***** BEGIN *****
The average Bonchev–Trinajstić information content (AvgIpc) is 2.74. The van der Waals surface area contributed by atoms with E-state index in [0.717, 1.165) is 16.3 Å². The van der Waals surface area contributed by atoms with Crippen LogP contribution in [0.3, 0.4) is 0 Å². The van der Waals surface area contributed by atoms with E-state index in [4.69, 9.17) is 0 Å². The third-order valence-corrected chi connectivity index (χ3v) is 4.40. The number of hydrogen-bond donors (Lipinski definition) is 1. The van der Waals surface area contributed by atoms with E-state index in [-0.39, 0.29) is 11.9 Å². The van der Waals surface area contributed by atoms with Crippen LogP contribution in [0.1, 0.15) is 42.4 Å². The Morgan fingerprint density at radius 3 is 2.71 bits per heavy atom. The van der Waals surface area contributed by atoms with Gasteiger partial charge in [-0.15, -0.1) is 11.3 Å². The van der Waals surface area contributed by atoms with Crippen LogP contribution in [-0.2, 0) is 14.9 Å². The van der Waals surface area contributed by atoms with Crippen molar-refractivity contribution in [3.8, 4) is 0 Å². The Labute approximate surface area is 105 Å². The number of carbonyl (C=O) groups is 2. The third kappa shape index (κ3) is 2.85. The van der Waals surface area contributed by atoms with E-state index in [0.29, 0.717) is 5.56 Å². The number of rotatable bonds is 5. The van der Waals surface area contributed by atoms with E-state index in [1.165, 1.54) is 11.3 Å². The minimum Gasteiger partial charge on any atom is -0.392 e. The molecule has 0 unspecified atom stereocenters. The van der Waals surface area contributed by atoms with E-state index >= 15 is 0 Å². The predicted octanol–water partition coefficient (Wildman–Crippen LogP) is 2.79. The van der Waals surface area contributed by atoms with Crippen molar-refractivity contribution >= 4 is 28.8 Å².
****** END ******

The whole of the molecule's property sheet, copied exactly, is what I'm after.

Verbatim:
The average Bonchev–Trinajstić information content (AvgIpc) is 2.74. The van der Waals surface area contributed by atoms with E-state index in [0.717, 1.165) is 16.3 Å². The van der Waals surface area contributed by atoms with Crippen LogP contribution in [0.3, 0.4) is 0 Å². The van der Waals surface area contributed by atoms with E-state index in [4.69, 9.17) is 0 Å². The third-order valence-corrected chi connectivity index (χ3v) is 4.40. The number of hydrogen-bond donors (Lipinski definition) is 1. The van der Waals surface area contributed by atoms with E-state index in [-0.39, 0.29) is 11.9 Å². The van der Waals surface area contributed by atoms with Crippen LogP contribution in [0.1, 0.15) is 42.4 Å². The Morgan fingerprint density at radius 3 is 2.71 bits per heavy atom. The van der Waals surface area contributed by atoms with Gasteiger partial charge in [-0.15, -0.1) is 11.3 Å². The van der Waals surface area contributed by atoms with Crippen LogP contribution in [-0.2, 0) is 14.9 Å². The van der Waals surface area contributed by atoms with Crippen molar-refractivity contribution in [3.8, 4) is 0 Å². The Labute approximate surface area is 105 Å². The number of carbonyl (C=O) groups is 2. The third kappa shape index (κ3) is 2.85. The van der Waals surface area contributed by atoms with E-state index in [0.29, 0.717) is 5.56 Å². The number of rotatable bonds is 5. The van der Waals surface area contributed by atoms with E-state index in [1.165, 1.54) is 11.3 Å². The minimum Gasteiger partial charge on any atom is -0.392 e. The molecule has 0 unspecified atom stereocenters. The van der Waals surface area contributed by atoms with E-state index >= 15 is 0 Å². The predicted octanol–water partition coefficient (Wildman–Crippen LogP) is 2.79. The van der Waals surface area contributed by atoms with Crippen molar-refractivity contribution >= 4 is 28.8 Å².